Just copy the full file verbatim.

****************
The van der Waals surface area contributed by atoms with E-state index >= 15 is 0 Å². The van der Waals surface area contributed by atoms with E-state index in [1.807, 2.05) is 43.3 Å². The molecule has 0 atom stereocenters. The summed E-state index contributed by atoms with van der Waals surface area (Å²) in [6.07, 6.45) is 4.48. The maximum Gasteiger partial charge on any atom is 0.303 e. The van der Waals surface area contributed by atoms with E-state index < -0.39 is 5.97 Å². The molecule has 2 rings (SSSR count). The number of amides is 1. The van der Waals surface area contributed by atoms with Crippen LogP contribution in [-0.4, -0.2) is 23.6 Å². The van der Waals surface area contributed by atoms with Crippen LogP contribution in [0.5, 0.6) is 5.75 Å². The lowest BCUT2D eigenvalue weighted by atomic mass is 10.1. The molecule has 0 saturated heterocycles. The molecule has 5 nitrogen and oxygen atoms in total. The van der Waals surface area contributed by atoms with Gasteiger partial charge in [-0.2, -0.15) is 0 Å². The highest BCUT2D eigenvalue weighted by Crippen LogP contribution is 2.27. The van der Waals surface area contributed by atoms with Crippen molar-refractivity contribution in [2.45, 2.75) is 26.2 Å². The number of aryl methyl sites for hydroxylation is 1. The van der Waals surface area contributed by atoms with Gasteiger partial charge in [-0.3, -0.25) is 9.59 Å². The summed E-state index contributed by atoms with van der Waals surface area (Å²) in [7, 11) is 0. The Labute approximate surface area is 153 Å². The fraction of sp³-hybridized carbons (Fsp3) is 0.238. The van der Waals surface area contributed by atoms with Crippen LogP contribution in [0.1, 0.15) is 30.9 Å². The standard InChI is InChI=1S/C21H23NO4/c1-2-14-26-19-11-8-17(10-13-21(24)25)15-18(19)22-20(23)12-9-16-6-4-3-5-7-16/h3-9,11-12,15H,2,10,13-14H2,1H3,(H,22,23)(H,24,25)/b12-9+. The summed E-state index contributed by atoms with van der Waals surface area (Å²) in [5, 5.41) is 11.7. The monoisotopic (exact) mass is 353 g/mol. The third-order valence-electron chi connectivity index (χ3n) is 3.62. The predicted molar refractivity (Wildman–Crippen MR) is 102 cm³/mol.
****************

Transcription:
The van der Waals surface area contributed by atoms with E-state index >= 15 is 0 Å². The van der Waals surface area contributed by atoms with E-state index in [1.807, 2.05) is 43.3 Å². The molecule has 0 atom stereocenters. The summed E-state index contributed by atoms with van der Waals surface area (Å²) in [6.07, 6.45) is 4.48. The maximum Gasteiger partial charge on any atom is 0.303 e. The van der Waals surface area contributed by atoms with E-state index < -0.39 is 5.97 Å². The molecule has 2 rings (SSSR count). The number of amides is 1. The van der Waals surface area contributed by atoms with Crippen LogP contribution in [-0.4, -0.2) is 23.6 Å². The van der Waals surface area contributed by atoms with Crippen LogP contribution in [0.5, 0.6) is 5.75 Å². The lowest BCUT2D eigenvalue weighted by atomic mass is 10.1. The molecule has 0 saturated heterocycles. The molecule has 5 nitrogen and oxygen atoms in total. The van der Waals surface area contributed by atoms with Gasteiger partial charge in [-0.2, -0.15) is 0 Å². The highest BCUT2D eigenvalue weighted by Crippen LogP contribution is 2.27. The van der Waals surface area contributed by atoms with Crippen molar-refractivity contribution in [2.45, 2.75) is 26.2 Å². The number of aryl methyl sites for hydroxylation is 1. The van der Waals surface area contributed by atoms with Gasteiger partial charge in [-0.3, -0.25) is 9.59 Å². The summed E-state index contributed by atoms with van der Waals surface area (Å²) in [7, 11) is 0. The Labute approximate surface area is 153 Å². The fraction of sp³-hybridized carbons (Fsp3) is 0.238. The van der Waals surface area contributed by atoms with Crippen LogP contribution in [0.1, 0.15) is 30.9 Å². The standard InChI is InChI=1S/C21H23NO4/c1-2-14-26-19-11-8-17(10-13-21(24)25)15-18(19)22-20(23)12-9-16-6-4-3-5-7-16/h3-9,11-12,15H,2,10,13-14H2,1H3,(H,22,23)(H,24,25)/b12-9+. The summed E-state index contributed by atoms with van der Waals surface area (Å²) in [5, 5.41) is 11.7. The monoisotopic (exact) mass is 353 g/mol. The third-order valence-electron chi connectivity index (χ3n) is 3.62. The predicted molar refractivity (Wildman–Crippen MR) is 102 cm³/mol.